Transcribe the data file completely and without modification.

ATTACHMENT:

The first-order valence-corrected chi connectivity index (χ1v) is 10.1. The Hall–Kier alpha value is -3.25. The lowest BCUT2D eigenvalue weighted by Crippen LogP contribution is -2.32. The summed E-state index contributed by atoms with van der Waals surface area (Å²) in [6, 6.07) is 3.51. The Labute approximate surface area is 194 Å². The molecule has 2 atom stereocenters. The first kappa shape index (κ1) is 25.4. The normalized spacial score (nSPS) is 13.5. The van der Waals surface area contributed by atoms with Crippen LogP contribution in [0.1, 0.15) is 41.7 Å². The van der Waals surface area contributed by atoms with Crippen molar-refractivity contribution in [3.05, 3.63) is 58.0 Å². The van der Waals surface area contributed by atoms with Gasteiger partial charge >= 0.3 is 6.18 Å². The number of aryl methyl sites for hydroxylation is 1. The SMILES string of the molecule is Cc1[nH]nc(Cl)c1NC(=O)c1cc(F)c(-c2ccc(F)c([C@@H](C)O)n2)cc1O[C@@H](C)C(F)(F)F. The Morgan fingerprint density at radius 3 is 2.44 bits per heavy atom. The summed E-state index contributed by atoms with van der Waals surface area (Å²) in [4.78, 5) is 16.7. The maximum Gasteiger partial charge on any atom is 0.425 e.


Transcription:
The first-order valence-corrected chi connectivity index (χ1v) is 10.1. The Hall–Kier alpha value is -3.25. The lowest BCUT2D eigenvalue weighted by Crippen LogP contribution is -2.32. The summed E-state index contributed by atoms with van der Waals surface area (Å²) in [6, 6.07) is 3.51. The Labute approximate surface area is 194 Å². The molecule has 2 atom stereocenters. The first kappa shape index (κ1) is 25.4. The normalized spacial score (nSPS) is 13.5. The van der Waals surface area contributed by atoms with Crippen LogP contribution in [0.1, 0.15) is 41.7 Å². The van der Waals surface area contributed by atoms with Crippen molar-refractivity contribution in [3.05, 3.63) is 58.0 Å². The van der Waals surface area contributed by atoms with Gasteiger partial charge >= 0.3 is 6.18 Å². The number of aryl methyl sites for hydroxylation is 1. The SMILES string of the molecule is Cc1[nH]nc(Cl)c1NC(=O)c1cc(F)c(-c2ccc(F)c([C@@H](C)O)n2)cc1O[C@@H](C)C(F)(F)F. The Morgan fingerprint density at radius 3 is 2.44 bits per heavy atom. The summed E-state index contributed by atoms with van der Waals surface area (Å²) in [4.78, 5) is 16.7. The maximum Gasteiger partial charge on any atom is 0.425 e.